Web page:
-Rinse mast, shrouds and stays with freshwater. A shot of rust inhibitor around swages and on turnbuckles is a good idea.
-I don't cover mine in winter. My decks are good, have drain hole in bilge at the lowest part of the boat. The cover is a personal choice and will depend on if the decks leak etc.
-Lube furler bearings.
-If mast is left up loosen the rig a bit and lube turnbuckles on stays and any snap shackles left to the elements...put pins back in the turnbuckles after you loosen it off.
-remove and take home: sails / dodger / spare lines / fenders etc...that all goes to my garage for storage.
-take electronics off the boat and stow in warm dry place.
-take cushions off the boat, all clothing / rain gear etc...everything, all tools etc when done. I Put them in my garage where they stay dry and out of the marine environment. Some people have storage challenges so in that case leave it aboard...try to take the electronics off though.

Just another thing I do: I have installed a drain plug in the lowest part of the boat. After everything is removed from the boat I take a pressure washer aboard and spray under the cockpit, under floor boards etc. It drains the mess out the drain hole. Leave the boat open for a day and then close it up. Never have any mold smell in the spring. The musty smell only tries to come back after she's been back in the water for a while. That's because there's always water coming down my keel stepped mast and the pumps don't clear all of it. When on the hard, with plug out, even condensation drains out of the boat. If you don`t have a drain some people put absorbent kitty litter in a couple of areas of the boat...people say it works well.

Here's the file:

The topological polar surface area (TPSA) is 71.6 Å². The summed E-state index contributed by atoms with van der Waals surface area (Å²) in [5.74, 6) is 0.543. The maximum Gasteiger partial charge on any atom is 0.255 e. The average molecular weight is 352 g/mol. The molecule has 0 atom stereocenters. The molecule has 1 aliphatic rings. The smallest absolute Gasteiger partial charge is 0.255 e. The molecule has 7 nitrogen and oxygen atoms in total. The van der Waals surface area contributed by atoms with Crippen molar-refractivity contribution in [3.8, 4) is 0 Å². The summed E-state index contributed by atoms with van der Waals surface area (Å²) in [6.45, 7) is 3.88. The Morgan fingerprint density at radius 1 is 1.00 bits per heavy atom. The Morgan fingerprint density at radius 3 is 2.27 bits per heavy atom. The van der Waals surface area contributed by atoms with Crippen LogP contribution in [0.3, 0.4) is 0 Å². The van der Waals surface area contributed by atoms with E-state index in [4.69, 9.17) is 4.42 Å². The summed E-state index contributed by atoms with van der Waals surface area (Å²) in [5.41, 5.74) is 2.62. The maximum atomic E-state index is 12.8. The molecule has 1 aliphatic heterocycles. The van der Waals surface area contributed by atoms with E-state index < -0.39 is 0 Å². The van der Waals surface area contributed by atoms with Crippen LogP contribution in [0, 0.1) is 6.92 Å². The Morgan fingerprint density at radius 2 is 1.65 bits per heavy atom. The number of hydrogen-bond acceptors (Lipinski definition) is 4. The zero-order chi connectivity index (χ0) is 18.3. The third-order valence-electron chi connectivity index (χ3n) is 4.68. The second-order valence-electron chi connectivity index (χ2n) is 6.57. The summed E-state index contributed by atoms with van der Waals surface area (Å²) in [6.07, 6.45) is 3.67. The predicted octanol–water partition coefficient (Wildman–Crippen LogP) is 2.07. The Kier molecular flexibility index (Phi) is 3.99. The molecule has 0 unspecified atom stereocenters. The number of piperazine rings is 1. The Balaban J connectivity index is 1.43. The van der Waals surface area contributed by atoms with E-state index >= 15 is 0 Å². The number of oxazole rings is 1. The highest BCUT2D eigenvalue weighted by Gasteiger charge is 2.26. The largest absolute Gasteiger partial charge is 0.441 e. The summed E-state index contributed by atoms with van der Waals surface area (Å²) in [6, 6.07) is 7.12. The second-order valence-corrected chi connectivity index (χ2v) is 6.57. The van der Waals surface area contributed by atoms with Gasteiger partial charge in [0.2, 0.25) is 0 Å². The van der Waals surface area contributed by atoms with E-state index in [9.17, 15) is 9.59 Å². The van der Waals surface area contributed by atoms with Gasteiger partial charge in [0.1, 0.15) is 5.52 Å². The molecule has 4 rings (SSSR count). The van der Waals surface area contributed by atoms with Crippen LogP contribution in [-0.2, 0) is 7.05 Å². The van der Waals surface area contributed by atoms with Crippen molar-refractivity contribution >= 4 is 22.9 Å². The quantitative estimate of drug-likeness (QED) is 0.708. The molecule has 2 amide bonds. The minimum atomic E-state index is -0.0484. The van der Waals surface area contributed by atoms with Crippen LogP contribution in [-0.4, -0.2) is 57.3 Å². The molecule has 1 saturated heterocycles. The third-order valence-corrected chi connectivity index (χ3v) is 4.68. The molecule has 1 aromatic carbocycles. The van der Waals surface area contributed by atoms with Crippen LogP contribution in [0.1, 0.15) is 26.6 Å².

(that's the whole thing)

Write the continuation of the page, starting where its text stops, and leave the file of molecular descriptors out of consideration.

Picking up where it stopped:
Spring time:

- change your fuel filters now in spring. (I don't do them in the fall of the year.)
- put your carb back on and open the fuel shut off valves that you closed last spring. Ensure all fittings /clamps tight. Some may have to prime the fuel pump. I don't have to do that with that - electric fuel pump.
- reinstall your batteries or hook them back up. Have a good look around at electrical connections throughout the boat, engine grounds etc and address any problems you see or anticipate.
- install new points and condenser if you use them or may use a cigarette package to wipe the contacts of the points...sometimes a tad corrosion develops there and needs to be brushed off. The cigarette package paper is about the right thickness to drag through it.